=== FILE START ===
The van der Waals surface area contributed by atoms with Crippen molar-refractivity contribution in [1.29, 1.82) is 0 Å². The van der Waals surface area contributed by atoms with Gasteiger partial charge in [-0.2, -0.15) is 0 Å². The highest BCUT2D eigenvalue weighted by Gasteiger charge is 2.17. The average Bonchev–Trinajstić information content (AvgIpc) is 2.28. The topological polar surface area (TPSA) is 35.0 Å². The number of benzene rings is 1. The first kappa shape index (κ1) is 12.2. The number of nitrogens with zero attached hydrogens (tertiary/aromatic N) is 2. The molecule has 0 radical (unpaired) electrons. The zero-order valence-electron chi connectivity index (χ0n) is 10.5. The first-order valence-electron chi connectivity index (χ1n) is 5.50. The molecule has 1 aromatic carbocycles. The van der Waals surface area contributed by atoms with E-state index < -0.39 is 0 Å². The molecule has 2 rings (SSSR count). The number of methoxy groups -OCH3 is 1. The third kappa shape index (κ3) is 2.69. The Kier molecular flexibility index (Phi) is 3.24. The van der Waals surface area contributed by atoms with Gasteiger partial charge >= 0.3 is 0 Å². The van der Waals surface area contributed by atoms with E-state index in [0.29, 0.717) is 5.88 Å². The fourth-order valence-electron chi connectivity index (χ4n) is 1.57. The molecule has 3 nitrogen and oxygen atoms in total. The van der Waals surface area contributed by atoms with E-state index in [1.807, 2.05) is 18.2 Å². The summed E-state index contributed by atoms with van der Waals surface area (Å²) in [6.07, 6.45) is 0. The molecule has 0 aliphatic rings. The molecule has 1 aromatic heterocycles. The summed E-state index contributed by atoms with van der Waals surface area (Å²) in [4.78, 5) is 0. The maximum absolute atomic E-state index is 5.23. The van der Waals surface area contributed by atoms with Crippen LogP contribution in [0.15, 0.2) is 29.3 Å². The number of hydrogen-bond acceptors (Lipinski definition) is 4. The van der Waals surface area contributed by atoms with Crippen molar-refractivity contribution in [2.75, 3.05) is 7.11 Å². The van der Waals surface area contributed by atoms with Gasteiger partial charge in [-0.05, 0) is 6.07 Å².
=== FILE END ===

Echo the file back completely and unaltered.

The van der Waals surface area contributed by atoms with Crippen molar-refractivity contribution in [1.29, 1.82) is 0 Å². The van der Waals surface area contributed by atoms with Gasteiger partial charge in [-0.2, -0.15) is 0 Å². The highest BCUT2D eigenvalue weighted by Gasteiger charge is 2.17. The average Bonchev–Trinajstić information content (AvgIpc) is 2.28. The topological polar surface area (TPSA) is 35.0 Å². The number of benzene rings is 1. The first kappa shape index (κ1) is 12.2. The number of nitrogens with zero attached hydrogens (tertiary/aromatic N) is 2. The molecule has 0 radical (unpaired) electrons. The zero-order valence-electron chi connectivity index (χ0n) is 10.5. The first-order valence-electron chi connectivity index (χ1n) is 5.50. The molecule has 1 aromatic carbocycles. The van der Waals surface area contributed by atoms with E-state index < -0.39 is 0 Å². The molecule has 2 rings (SSSR count). The number of methoxy groups -OCH3 is 1. The third kappa shape index (κ3) is 2.69. The Kier molecular flexibility index (Phi) is 3.24. The van der Waals surface area contributed by atoms with Gasteiger partial charge >= 0.3 is 0 Å². The van der Waals surface area contributed by atoms with E-state index in [0.29, 0.717) is 5.88 Å². The fourth-order valence-electron chi connectivity index (χ4n) is 1.57. The molecule has 3 nitrogen and oxygen atoms in total. The van der Waals surface area contributed by atoms with E-state index in [1.807, 2.05) is 18.2 Å². The summed E-state index contributed by atoms with van der Waals surface area (Å²) in [6.07, 6.45) is 0. The molecule has 0 aliphatic rings. The molecule has 1 aromatic heterocycles. The summed E-state index contributed by atoms with van der Waals surface area (Å²) in [4.78, 5) is 0. The maximum absolute atomic E-state index is 5.23. The van der Waals surface area contributed by atoms with Crippen LogP contribution in [0.15, 0.2) is 29.3 Å². The number of hydrogen-bond acceptors (Lipinski definition) is 4. The van der Waals surface area contributed by atoms with Crippen molar-refractivity contribution in [2.75, 3.05) is 7.11 Å². The van der Waals surface area contributed by atoms with Gasteiger partial charge in [-0.05, 0) is 6.07 Å².